HEAT VISION LATEST NEWS article by
- BORYS KIT
The company is working with the estate of Philip Francis Nowlan, the man who introduced the hero in the late 1920s.
Hollywood may be doubling up on Buck Rogers.
Even as Legendary and George Clooney are developing a multi-medium take on the classic man-out-of-time pulp hero, Skydance is working on its own, competing, version, sources tell The Hollywood Reporter.
Skydance is working with the estate of Philip Francis Nowlan, the man who introduced the hero in the late 1920s. The project is in the earliest of stages; unlike Legendary’s project, which has several producers and a writer in the form of Brian K. Vaughan, Skydance’s has no talent involved at this time.
The character of Anthony Rogers first appeared in the 1929 novella, Armageddon 2419 A.D. The copyright on that particular work wasn’t renewed in the 1950s. As a result, anyone is free to adapt that story. The Nowlans, engaged in protracted litigation over the years, claim to hold rights to later comic book stories — the character soon became known as “Buck Rogers” — as well as trademarks. It’s those rights which were recently conveyed for adaptation to Skydance.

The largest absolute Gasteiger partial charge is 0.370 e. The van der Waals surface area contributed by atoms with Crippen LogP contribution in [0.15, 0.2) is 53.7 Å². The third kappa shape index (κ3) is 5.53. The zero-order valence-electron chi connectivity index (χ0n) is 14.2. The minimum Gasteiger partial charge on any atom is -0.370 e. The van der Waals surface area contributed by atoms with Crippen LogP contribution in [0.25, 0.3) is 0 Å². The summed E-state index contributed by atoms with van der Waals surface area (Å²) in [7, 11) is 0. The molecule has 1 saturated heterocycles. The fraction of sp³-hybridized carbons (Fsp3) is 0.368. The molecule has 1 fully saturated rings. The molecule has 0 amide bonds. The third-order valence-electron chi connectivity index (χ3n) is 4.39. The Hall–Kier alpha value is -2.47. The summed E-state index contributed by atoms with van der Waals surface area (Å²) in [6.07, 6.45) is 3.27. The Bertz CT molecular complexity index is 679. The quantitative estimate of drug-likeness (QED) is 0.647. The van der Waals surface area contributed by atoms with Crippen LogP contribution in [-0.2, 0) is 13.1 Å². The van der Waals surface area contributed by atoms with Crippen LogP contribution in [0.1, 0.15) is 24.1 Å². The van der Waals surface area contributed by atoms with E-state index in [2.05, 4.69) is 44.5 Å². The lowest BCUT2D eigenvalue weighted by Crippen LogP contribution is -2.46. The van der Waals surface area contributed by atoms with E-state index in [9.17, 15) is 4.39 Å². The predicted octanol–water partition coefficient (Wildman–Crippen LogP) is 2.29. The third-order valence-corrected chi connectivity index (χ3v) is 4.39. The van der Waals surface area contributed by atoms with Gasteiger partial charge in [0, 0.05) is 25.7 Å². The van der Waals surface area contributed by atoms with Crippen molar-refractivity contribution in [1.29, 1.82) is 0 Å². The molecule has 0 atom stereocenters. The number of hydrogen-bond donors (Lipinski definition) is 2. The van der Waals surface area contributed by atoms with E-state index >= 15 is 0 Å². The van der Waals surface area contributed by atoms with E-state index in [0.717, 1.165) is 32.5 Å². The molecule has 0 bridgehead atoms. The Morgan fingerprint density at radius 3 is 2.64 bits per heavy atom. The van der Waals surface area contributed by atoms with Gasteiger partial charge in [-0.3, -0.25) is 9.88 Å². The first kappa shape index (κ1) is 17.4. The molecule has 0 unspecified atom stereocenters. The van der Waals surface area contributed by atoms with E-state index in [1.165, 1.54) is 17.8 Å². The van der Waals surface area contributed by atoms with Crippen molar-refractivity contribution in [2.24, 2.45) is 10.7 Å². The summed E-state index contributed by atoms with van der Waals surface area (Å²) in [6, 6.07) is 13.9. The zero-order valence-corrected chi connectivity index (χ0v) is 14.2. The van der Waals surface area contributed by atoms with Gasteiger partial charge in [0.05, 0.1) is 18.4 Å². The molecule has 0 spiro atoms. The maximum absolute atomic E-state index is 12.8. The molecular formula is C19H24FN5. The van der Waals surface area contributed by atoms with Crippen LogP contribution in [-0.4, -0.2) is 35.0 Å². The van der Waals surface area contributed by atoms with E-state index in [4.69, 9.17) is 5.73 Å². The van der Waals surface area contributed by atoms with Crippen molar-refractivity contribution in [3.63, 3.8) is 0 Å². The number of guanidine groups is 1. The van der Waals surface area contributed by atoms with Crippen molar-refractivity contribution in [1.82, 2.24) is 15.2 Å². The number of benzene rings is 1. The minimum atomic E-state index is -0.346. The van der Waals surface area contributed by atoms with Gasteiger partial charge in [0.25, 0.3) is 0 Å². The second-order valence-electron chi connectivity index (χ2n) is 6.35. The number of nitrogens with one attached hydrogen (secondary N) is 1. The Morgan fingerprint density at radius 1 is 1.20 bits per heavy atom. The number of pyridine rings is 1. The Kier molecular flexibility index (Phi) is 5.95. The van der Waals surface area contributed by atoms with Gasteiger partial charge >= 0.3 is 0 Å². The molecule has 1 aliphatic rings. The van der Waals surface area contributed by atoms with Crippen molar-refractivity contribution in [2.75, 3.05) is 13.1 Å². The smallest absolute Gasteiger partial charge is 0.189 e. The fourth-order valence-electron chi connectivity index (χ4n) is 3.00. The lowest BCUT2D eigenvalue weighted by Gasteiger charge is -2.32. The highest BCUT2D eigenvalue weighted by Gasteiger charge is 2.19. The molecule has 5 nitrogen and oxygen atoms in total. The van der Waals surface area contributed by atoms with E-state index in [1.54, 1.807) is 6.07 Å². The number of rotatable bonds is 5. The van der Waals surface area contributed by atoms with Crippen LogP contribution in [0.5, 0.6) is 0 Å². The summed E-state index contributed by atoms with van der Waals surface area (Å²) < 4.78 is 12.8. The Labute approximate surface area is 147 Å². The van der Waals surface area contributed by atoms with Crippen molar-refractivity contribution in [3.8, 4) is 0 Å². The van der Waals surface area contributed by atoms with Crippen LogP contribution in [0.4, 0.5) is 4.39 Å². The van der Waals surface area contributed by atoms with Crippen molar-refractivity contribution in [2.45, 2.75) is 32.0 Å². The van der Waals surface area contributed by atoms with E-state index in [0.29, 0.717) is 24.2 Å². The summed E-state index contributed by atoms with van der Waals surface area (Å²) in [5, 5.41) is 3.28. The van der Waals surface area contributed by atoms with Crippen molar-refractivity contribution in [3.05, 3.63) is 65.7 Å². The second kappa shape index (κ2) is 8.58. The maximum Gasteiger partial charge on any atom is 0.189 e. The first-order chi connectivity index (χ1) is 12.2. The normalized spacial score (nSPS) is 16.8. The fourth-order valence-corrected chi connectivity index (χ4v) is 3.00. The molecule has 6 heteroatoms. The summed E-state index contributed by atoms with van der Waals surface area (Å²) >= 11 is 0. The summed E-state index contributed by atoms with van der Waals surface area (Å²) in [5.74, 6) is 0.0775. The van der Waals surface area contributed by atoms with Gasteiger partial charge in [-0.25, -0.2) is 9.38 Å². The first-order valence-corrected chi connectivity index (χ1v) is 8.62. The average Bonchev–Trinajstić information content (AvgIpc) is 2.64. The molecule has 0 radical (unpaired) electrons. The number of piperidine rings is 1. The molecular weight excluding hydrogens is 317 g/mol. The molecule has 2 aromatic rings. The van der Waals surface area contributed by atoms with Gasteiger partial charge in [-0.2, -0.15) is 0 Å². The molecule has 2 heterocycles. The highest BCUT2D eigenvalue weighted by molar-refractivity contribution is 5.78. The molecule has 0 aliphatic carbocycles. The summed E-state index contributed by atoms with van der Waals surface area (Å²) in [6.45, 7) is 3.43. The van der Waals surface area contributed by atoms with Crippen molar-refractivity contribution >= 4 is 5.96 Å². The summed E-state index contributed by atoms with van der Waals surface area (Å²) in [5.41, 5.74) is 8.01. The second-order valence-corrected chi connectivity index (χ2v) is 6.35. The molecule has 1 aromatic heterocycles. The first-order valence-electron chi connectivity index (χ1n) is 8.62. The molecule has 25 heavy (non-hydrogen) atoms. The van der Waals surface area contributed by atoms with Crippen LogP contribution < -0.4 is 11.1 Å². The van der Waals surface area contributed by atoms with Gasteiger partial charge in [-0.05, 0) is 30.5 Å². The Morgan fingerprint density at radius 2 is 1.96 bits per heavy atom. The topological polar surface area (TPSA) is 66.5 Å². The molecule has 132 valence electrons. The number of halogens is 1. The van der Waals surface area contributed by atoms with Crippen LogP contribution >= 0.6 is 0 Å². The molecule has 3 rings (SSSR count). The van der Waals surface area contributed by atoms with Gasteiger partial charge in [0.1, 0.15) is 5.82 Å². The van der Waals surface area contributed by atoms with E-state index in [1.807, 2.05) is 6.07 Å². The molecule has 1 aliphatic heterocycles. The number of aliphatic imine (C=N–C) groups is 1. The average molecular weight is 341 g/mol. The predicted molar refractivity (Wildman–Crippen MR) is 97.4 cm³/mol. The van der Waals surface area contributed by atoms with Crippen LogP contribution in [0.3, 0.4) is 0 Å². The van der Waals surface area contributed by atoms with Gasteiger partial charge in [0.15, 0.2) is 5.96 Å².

Now, Legendary and Skydance appear to both be intent on going forward with projects about the popular sci-fi character, and since some of Nowlan’s work is in the public domain, it’s indeed possible to see competing versions by multiple studios (a la Sherlock Holmes).
Then again, there is the possibility of legal intrigue.
On Tuesday, the Nowlans sent a cease-and-desist letter to Legendary that noted their new Skydance deal. The estate’s attorney warned Legendary that moving forward with a Buck Rogers project would constitute “slander of title of the rights.”
Asked for clarification, the Nowlans’ attorney Neville Johnson insisted that Buck Rogers wasn’t in the public domain as “Buck is not in Armageddon, Anthony is a different character.”
That, however, hasn’t been the lore around the genesis of Buck Rogers as most have assumed Anthony is Buck. Legendary isn’t backing down, telling THR, “We have secured the rights we need to proceed with our project and the company will not comment any further on these baseless claims. This same party has been claiming for years that they have rights which they do not have and have been trying to inhibit projects based on rights they do not legally control.”